Sunday, 20 November 2011

Who'd Like A Cocktail? #155?

See? It's not all bad.

It's Sunday afternoon in my world so let's look at comics.

BLUE BEETLE #3 - written by Tony Bedard with art by Ig Guara and J.P. Mayer.

Jaime starts to assert himself over the alien scarab that's intent on killing everything while La Dama begins to work out where the scarab's ended up, and the Brotherhood of Evil get a new enforcer.

It's something of a relief when a new creative team take over a favourite character and, with a little time to find their feet, start making enjoyable comics. Jaime is getting to grips with the scarab, forcing it to obey his commands, though that comes with a very painful price by the look of it. Thankfully, his family are there for him as they were in the previous series although there's a little more anger in the parental home than before. That may be excusable as his parents are obviously worried by Jaime's disappearance and there's definitely some history between them and La Dama so maybe they're just venting. Talking of La Dama, she's a lot more ruthless than we've seen before.

On the whole this is getting better with each issue.

THE BOYS: BUTCHER, BAKER, CANDLESTICKMAKER #5 - written by Garth Ennis with art by Darick Robertson.

We get the aftermath of last issue's gruesome death as Butcher learns the truth about the Homelander and his part in things so when Greg Mallory comes a'calling, he's more than willing to sign up for whatever he has in mind. And first off, that means breaking into a house with a bunch of young supes relaxing the way they know how to, and killing them all.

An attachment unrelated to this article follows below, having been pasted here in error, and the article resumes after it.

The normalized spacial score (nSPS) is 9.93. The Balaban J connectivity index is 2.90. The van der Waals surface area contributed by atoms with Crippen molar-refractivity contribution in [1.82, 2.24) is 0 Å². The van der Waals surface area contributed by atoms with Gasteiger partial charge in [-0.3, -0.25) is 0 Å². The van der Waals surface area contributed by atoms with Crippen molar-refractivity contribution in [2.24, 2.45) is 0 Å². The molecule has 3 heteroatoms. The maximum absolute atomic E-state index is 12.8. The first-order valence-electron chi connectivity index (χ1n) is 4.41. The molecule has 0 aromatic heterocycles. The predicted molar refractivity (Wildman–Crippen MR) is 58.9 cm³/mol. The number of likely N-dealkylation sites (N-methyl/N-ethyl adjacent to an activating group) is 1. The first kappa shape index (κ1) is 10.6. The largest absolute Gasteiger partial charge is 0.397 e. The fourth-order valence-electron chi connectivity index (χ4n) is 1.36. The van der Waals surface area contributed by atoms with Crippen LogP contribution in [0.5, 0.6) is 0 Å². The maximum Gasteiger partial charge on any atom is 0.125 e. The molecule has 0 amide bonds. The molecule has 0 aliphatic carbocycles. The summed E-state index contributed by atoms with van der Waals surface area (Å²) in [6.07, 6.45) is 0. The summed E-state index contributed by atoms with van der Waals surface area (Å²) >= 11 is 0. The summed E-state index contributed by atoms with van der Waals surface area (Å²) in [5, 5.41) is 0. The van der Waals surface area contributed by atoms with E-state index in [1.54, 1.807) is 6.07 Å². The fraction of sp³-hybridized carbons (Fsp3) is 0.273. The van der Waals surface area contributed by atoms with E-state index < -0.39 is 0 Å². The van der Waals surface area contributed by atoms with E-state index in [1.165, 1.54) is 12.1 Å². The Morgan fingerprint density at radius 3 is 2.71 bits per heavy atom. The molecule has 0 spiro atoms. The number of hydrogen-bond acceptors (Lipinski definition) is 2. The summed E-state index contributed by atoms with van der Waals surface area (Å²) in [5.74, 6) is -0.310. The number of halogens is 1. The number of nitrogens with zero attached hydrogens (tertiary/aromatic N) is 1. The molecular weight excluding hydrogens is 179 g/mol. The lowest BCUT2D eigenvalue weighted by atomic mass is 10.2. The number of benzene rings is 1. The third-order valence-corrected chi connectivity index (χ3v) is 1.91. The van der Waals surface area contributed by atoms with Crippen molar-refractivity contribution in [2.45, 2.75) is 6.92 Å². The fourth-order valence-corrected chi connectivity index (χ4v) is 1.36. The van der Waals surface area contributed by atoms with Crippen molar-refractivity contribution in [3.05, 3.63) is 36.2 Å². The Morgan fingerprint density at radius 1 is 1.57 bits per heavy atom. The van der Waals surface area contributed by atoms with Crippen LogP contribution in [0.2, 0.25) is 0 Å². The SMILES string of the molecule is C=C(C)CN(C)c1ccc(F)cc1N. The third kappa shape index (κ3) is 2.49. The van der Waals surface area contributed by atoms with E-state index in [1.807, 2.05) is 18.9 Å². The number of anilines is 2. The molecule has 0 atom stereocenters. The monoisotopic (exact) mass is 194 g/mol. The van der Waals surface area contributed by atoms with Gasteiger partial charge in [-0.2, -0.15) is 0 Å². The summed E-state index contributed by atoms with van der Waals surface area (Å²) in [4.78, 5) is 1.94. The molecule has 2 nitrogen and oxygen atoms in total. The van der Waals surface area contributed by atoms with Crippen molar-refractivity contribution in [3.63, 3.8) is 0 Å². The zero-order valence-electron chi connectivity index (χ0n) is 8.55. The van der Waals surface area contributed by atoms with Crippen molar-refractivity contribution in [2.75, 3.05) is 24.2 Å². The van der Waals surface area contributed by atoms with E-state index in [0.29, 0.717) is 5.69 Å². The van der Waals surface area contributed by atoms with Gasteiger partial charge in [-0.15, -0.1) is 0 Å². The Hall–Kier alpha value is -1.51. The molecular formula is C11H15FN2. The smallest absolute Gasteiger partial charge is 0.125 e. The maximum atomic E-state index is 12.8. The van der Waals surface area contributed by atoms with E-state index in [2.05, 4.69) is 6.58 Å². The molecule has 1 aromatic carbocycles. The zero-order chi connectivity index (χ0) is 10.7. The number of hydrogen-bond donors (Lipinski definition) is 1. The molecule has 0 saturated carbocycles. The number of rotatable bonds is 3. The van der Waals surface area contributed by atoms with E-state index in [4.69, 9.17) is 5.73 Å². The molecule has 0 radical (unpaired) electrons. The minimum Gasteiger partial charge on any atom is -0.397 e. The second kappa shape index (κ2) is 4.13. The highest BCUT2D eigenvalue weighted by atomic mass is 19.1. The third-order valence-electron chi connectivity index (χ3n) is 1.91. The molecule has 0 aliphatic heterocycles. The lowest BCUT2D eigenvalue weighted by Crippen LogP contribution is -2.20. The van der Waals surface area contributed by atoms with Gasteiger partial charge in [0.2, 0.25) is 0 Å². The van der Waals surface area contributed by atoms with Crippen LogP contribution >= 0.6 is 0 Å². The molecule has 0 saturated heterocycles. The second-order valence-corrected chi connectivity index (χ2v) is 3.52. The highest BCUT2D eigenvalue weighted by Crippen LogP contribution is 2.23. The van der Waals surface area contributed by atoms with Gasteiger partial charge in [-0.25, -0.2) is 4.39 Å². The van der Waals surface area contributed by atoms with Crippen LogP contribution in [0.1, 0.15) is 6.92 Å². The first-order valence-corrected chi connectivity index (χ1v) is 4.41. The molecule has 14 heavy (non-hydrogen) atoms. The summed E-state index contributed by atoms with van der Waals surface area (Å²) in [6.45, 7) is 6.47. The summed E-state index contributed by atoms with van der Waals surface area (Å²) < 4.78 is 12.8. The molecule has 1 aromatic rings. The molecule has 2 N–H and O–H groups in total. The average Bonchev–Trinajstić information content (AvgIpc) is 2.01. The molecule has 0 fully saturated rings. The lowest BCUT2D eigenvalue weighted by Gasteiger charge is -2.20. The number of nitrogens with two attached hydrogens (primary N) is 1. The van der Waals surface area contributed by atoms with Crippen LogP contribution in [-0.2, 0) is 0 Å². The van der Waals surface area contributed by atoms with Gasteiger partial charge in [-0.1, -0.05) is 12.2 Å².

It's a hard, ruthless issue and the Butcher that emerges on the last couple of pages is the one we've come to know and, perhaps, like despite ourselves in the pages of The Boys.

CAPTAIN ATOM #3 - written by J. T Krul with art by Freddie Williams II.

Captain Atom continues his rounds of anonymously helping people in their everyday lives and, as you do, ends up in Libya, trying to stop the fighting where he meets the Flash. Meanwhile, his handlers - well, one of them - back at the Continuum appear to have decided he's too dangerous and have enlisted a new character with an old name: General Wade Eiling.

It's something of a superhero cliche that when two heroes meet for the first time they fight and then team up. Kudos to J.T. Krul for not going down that road; here Cap and the Flash actually have a conversation and work together which is a refreshing change. Atom himself continues, at least in my mind, to be channelling more Dr. Manhattan than the old Cap what with his messiah-complex and increasing isolation from humanity but that's no bad thing. And then there's General Eiling's appearance at the end. Now an African America, he is once again at odds with the Captain and that can't be good.

While Krul's work on Green Arrow may not have been that hot, here he's doing splendidly.

GREEN LANTERN CORPS #3 - written by Peter J. Tomasi with art by Geraldo Borges and Scott Hanna.

Following last issue's cliffhanger, the Lanterns led by Gardner and Stewart are facing the overwhelming force of mysterious fighters who use their own willpower to overcome the Green Lanterns' ring constructs. An emergency call to Salaak sends reinforcements to aid in the retreat that's called but not everyone makes it back.